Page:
serum bilirubin determinations may be
involved in pyrazinamides in vivo
activity.

Pyrazinamide is an effective
bactericidal antituberculosis drug, and
has a specific sterilizing action against
Mycobacterium tuberculosis in the
intracellular environment of
macrophages. The acid environment
presumably in some way makes
Mycobacterium tuberculosis more
susceptible to pyrazinamide, but this
does not occur with Mycobacterium
bovis which is resistant to the drug. As
with other antituberculous drugs,
resistance to pyrazinamide develops
rapidly if it is used alone to treat human
tuberculosis.

Ethambutol HCl
Ethambutol HCl diffuses into actively
growing Mycobacteria cells such as
tubercle bacilli. It inhibits the synthesis
of one or more metabolites resulting in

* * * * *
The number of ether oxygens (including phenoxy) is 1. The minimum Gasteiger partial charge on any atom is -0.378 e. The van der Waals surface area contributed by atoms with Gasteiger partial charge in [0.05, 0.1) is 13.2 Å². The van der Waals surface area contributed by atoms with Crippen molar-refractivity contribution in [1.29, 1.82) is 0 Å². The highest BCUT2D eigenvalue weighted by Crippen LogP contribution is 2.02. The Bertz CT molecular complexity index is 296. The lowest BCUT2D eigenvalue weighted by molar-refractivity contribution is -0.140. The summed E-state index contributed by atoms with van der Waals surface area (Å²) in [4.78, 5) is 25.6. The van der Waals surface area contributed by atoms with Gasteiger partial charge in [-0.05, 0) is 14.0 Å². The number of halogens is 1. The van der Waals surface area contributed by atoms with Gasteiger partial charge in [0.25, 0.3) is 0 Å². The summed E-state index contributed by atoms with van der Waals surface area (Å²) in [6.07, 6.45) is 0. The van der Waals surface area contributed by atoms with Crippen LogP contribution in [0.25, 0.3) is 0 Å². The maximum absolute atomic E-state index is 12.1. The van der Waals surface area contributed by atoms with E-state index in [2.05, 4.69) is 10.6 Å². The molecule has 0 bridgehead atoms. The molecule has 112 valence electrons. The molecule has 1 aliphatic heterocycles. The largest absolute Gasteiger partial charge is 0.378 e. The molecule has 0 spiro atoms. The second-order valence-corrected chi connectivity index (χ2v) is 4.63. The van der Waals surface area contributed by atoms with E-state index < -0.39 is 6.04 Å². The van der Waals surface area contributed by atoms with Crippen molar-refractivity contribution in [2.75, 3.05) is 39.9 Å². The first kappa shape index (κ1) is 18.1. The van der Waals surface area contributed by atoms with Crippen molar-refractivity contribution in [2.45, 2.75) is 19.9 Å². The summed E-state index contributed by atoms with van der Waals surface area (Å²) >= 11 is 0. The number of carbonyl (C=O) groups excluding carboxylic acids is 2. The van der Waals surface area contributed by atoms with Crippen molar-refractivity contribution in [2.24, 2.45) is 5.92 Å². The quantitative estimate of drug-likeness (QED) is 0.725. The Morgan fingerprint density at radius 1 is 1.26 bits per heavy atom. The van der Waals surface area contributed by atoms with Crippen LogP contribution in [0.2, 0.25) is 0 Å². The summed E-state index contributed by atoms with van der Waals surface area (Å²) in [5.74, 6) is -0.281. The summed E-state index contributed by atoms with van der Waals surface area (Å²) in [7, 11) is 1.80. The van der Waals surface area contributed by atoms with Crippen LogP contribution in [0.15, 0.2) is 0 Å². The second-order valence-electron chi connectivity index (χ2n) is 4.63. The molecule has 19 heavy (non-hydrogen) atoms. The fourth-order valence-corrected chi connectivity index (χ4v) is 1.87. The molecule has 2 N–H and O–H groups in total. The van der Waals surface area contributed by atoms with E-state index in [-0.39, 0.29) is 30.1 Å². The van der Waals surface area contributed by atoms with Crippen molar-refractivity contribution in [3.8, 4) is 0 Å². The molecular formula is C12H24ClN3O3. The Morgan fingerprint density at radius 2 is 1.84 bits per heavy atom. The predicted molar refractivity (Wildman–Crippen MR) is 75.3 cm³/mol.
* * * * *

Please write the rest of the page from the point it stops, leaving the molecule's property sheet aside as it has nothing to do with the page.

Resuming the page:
impaired cellular metabolism, arrested
cell multiplication and cell death. It is
active against susceptible bacteria only
when they are undergoing cell division.
No cross-resistance with other agents
has been demonstrated.
numbness.

GI: Heartburn, epigastric distress, nausea, vomiting,
anorexia, abdominal cramps, flatulence, diarrhea,
sore mouth and tongue, pseudomembranous colitis,
and pancreatic insufficiency.

Musculoskeletal: Ataxia, muscular weakness,
myopathy, and pain in muscles, joints and extremities.

Hematologic: Eosinophilia, leukopenia, purpura,
hemolytic anemia, decreased hemoglobin
concentrations, hemolysis, thrombocytopenia,
disseminated intravascular dissemination, and
agranulocytosis.

Renal: Increased BUN and serum uric acid
concentrations, hemoglubinuria, light chain
proteinuria, hematuria, renal insufficiency, interstitial
nephritis, acute tubular necrosis, and acute renal
failure.

Endocrine: Precipitation of adrenocortical insufficiency
and menstrual disturbances.

Opthalmologic: Visual disturbances and exudative
conjunctivitis.

Others: Fever, edema of face and extremities,
dyspnea, wheezing, hypotension, and shock.

Isoniazid

Hepatic: Mild liver dysfunction, as evidenced by mild